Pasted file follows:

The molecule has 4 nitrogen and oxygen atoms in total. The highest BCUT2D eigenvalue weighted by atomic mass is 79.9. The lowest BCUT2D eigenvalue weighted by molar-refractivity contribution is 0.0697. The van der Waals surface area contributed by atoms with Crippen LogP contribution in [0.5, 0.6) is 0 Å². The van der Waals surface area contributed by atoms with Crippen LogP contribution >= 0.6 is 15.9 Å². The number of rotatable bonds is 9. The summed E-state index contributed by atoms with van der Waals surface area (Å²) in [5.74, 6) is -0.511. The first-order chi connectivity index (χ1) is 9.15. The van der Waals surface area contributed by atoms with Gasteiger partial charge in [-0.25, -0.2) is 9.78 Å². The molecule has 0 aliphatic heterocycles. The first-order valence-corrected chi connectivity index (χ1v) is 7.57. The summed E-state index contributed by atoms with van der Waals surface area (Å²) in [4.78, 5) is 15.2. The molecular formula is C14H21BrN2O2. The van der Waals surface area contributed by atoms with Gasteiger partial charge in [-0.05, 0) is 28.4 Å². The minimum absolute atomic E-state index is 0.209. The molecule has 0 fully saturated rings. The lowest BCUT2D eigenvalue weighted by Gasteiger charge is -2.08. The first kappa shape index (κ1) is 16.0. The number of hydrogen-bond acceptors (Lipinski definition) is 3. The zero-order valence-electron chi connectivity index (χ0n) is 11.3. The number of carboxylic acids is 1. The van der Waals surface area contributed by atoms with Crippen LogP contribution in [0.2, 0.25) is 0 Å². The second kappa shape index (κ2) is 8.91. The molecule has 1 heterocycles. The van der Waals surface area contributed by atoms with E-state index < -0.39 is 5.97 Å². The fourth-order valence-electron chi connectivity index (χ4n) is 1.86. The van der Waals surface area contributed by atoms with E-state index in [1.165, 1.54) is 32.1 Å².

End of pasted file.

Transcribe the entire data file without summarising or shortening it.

The molecule has 4 nitrogen and oxygen atoms in total. The highest BCUT2D eigenvalue weighted by atomic mass is 79.9. The lowest BCUT2D eigenvalue weighted by molar-refractivity contribution is 0.0697. The van der Waals surface area contributed by atoms with Crippen LogP contribution in [0.5, 0.6) is 0 Å². The van der Waals surface area contributed by atoms with Crippen LogP contribution >= 0.6 is 15.9 Å². The number of rotatable bonds is 9. The summed E-state index contributed by atoms with van der Waals surface area (Å²) in [5.74, 6) is -0.511. The first-order chi connectivity index (χ1) is 9.15. The van der Waals surface area contributed by atoms with Gasteiger partial charge in [-0.25, -0.2) is 9.78 Å². The molecule has 0 aliphatic heterocycles. The first-order valence-corrected chi connectivity index (χ1v) is 7.57. The summed E-state index contributed by atoms with van der Waals surface area (Å²) in [4.78, 5) is 15.2. The molecular formula is C14H21BrN2O2. The van der Waals surface area contributed by atoms with Gasteiger partial charge in [-0.05, 0) is 28.4 Å². The minimum absolute atomic E-state index is 0.209. The molecule has 0 fully saturated rings. The lowest BCUT2D eigenvalue weighted by Gasteiger charge is -2.08. The first kappa shape index (κ1) is 16.0. The number of hydrogen-bond acceptors (Lipinski definition) is 3. The zero-order valence-electron chi connectivity index (χ0n) is 11.3. The number of carboxylic acids is 1. The van der Waals surface area contributed by atoms with Crippen LogP contribution in [0.2, 0.25) is 0 Å². The second kappa shape index (κ2) is 8.91. The molecule has 1 heterocycles. The van der Waals surface area contributed by atoms with E-state index < -0.39 is 5.97 Å². The fourth-order valence-electron chi connectivity index (χ4n) is 1.86. The van der Waals surface area contributed by atoms with E-state index in [1.165, 1.54) is 32.1 Å².